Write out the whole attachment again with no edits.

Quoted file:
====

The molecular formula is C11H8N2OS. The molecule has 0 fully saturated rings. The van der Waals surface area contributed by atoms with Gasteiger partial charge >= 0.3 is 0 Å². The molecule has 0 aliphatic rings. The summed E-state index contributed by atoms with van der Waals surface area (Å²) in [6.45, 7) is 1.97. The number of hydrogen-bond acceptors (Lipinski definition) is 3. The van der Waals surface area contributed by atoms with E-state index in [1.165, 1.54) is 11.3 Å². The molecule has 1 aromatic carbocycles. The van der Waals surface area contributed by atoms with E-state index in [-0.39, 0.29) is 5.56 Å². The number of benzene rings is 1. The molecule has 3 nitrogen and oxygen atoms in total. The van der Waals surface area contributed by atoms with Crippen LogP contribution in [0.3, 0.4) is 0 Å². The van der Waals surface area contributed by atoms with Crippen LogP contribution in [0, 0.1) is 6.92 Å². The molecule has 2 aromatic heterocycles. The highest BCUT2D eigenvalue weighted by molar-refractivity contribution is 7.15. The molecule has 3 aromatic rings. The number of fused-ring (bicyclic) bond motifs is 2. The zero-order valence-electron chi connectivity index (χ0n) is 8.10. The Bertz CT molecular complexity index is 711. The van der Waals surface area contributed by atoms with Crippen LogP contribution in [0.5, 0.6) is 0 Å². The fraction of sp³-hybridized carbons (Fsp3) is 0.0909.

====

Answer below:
The molecular formula is C11H8N2OS. The molecule has 0 fully saturated rings. The van der Waals surface area contributed by atoms with Gasteiger partial charge >= 0.3 is 0 Å². The molecule has 0 aliphatic rings. The summed E-state index contributed by atoms with van der Waals surface area (Å²) in [6.45, 7) is 1.97. The number of hydrogen-bond acceptors (Lipinski definition) is 3. The van der Waals surface area contributed by atoms with E-state index in [1.165, 1.54) is 11.3 Å². The molecule has 1 aromatic carbocycles. The van der Waals surface area contributed by atoms with E-state index in [-0.39, 0.29) is 5.56 Å². The number of benzene rings is 1. The molecule has 3 nitrogen and oxygen atoms in total. The van der Waals surface area contributed by atoms with Crippen LogP contribution in [0.3, 0.4) is 0 Å². The van der Waals surface area contributed by atoms with Crippen LogP contribution in [0, 0.1) is 6.92 Å². The molecule has 2 aromatic heterocycles. The highest BCUT2D eigenvalue weighted by molar-refractivity contribution is 7.15. The molecule has 3 aromatic rings. The number of fused-ring (bicyclic) bond motifs is 2. The zero-order valence-electron chi connectivity index (χ0n) is 8.10. The Bertz CT molecular complexity index is 711. The van der Waals surface area contributed by atoms with Crippen LogP contribution in [0.5, 0.6) is 0 Å². The fraction of sp³-hybridized carbons (Fsp3) is 0.0909.